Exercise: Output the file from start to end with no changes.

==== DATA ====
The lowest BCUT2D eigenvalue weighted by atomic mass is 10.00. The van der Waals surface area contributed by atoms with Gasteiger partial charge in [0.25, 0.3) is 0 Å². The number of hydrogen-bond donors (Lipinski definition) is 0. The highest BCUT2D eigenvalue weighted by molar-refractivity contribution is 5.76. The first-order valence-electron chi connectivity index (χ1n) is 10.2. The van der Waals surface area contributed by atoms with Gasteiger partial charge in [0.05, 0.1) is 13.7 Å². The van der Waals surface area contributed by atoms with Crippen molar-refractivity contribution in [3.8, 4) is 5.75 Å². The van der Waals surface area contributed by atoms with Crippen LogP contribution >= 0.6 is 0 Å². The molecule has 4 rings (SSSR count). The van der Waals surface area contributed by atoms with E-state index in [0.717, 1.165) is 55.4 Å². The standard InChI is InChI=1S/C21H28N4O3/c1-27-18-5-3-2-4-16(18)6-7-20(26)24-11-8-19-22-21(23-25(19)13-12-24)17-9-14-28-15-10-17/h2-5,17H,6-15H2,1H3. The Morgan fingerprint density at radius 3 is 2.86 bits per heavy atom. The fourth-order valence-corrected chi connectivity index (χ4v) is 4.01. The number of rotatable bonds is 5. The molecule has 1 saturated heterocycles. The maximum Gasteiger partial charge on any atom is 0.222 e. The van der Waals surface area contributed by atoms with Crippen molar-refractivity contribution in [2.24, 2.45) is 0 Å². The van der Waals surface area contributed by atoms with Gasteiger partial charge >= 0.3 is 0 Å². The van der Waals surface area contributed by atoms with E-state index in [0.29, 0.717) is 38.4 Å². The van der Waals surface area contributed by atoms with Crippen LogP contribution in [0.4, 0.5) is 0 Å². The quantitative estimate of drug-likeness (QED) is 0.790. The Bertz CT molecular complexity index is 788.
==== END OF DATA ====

The lowest BCUT2D eigenvalue weighted by atomic mass is 10.00. The van der Waals surface area contributed by atoms with Gasteiger partial charge in [0.25, 0.3) is 0 Å². The number of hydrogen-bond donors (Lipinski definition) is 0. The highest BCUT2D eigenvalue weighted by molar-refractivity contribution is 5.76. The first-order valence-electron chi connectivity index (χ1n) is 10.2. The van der Waals surface area contributed by atoms with Gasteiger partial charge in [0.05, 0.1) is 13.7 Å². The van der Waals surface area contributed by atoms with Crippen molar-refractivity contribution in [3.8, 4) is 5.75 Å². The van der Waals surface area contributed by atoms with Crippen LogP contribution >= 0.6 is 0 Å². The molecule has 4 rings (SSSR count). The van der Waals surface area contributed by atoms with E-state index in [0.717, 1.165) is 55.4 Å². The standard InChI is InChI=1S/C21H28N4O3/c1-27-18-5-3-2-4-16(18)6-7-20(26)24-11-8-19-22-21(23-25(19)13-12-24)17-9-14-28-15-10-17/h2-5,17H,6-15H2,1H3. The Morgan fingerprint density at radius 3 is 2.86 bits per heavy atom. The fourth-order valence-corrected chi connectivity index (χ4v) is 4.01. The number of rotatable bonds is 5. The molecule has 1 saturated heterocycles. The maximum Gasteiger partial charge on any atom is 0.222 e. The van der Waals surface area contributed by atoms with Crippen molar-refractivity contribution in [2.24, 2.45) is 0 Å². The van der Waals surface area contributed by atoms with Gasteiger partial charge >= 0.3 is 0 Å². The van der Waals surface area contributed by atoms with E-state index in [0.29, 0.717) is 38.4 Å². The van der Waals surface area contributed by atoms with Crippen LogP contribution in [0.4, 0.5) is 0 Å². The quantitative estimate of drug-likeness (QED) is 0.790. The Bertz CT molecular complexity index is 788.